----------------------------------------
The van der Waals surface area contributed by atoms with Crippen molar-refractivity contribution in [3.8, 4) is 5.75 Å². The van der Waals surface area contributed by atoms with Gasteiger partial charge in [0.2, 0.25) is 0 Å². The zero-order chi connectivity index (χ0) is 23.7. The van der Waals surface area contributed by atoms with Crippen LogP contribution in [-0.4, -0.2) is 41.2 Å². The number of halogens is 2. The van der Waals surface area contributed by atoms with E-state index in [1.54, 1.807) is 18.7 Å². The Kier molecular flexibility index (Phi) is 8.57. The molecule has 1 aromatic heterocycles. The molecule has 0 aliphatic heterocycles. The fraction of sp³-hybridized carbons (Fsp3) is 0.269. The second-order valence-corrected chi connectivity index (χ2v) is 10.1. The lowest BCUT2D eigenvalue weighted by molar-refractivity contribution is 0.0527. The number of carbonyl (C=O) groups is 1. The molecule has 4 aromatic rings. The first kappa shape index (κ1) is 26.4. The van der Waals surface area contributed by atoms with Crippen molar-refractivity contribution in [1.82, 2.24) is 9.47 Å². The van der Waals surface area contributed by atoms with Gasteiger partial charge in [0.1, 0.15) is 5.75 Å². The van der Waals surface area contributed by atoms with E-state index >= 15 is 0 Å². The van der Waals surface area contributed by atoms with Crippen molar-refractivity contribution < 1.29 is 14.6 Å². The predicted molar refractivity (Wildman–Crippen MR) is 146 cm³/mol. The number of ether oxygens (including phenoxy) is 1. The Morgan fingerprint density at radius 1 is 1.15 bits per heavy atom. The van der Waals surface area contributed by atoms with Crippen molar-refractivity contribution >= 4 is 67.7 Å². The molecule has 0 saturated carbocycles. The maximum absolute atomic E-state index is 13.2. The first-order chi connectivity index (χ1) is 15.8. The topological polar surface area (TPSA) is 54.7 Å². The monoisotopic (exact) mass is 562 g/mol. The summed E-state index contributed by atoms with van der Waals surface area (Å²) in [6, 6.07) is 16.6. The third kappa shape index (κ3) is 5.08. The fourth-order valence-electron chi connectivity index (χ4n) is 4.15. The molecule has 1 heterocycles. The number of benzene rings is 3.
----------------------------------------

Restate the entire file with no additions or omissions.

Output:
The van der Waals surface area contributed by atoms with Crippen molar-refractivity contribution in [3.8, 4) is 5.75 Å². The van der Waals surface area contributed by atoms with Gasteiger partial charge in [0.2, 0.25) is 0 Å². The zero-order chi connectivity index (χ0) is 23.7. The van der Waals surface area contributed by atoms with Crippen LogP contribution in [-0.4, -0.2) is 41.2 Å². The number of halogens is 2. The van der Waals surface area contributed by atoms with E-state index in [1.54, 1.807) is 18.7 Å². The Kier molecular flexibility index (Phi) is 8.57. The molecule has 1 aromatic heterocycles. The molecule has 0 aliphatic heterocycles. The fraction of sp³-hybridized carbons (Fsp3) is 0.269. The second-order valence-corrected chi connectivity index (χ2v) is 10.1. The lowest BCUT2D eigenvalue weighted by molar-refractivity contribution is 0.0527. The number of carbonyl (C=O) groups is 1. The molecule has 4 aromatic rings. The first kappa shape index (κ1) is 26.4. The van der Waals surface area contributed by atoms with Crippen molar-refractivity contribution in [1.82, 2.24) is 9.47 Å². The van der Waals surface area contributed by atoms with Gasteiger partial charge in [0.1, 0.15) is 5.75 Å². The van der Waals surface area contributed by atoms with E-state index >= 15 is 0 Å². The van der Waals surface area contributed by atoms with Crippen molar-refractivity contribution < 1.29 is 14.6 Å². The predicted molar refractivity (Wildman–Crippen MR) is 146 cm³/mol. The number of ether oxygens (including phenoxy) is 1. The Morgan fingerprint density at radius 1 is 1.15 bits per heavy atom. The van der Waals surface area contributed by atoms with Crippen molar-refractivity contribution >= 4 is 67.7 Å². The molecule has 0 saturated carbocycles. The maximum absolute atomic E-state index is 13.2. The first-order chi connectivity index (χ1) is 15.8. The topological polar surface area (TPSA) is 54.7 Å². The monoisotopic (exact) mass is 562 g/mol. The summed E-state index contributed by atoms with van der Waals surface area (Å²) in [6, 6.07) is 16.6. The third kappa shape index (κ3) is 5.08. The fourth-order valence-electron chi connectivity index (χ4n) is 4.15. The molecule has 1 heterocycles. The number of benzene rings is 3.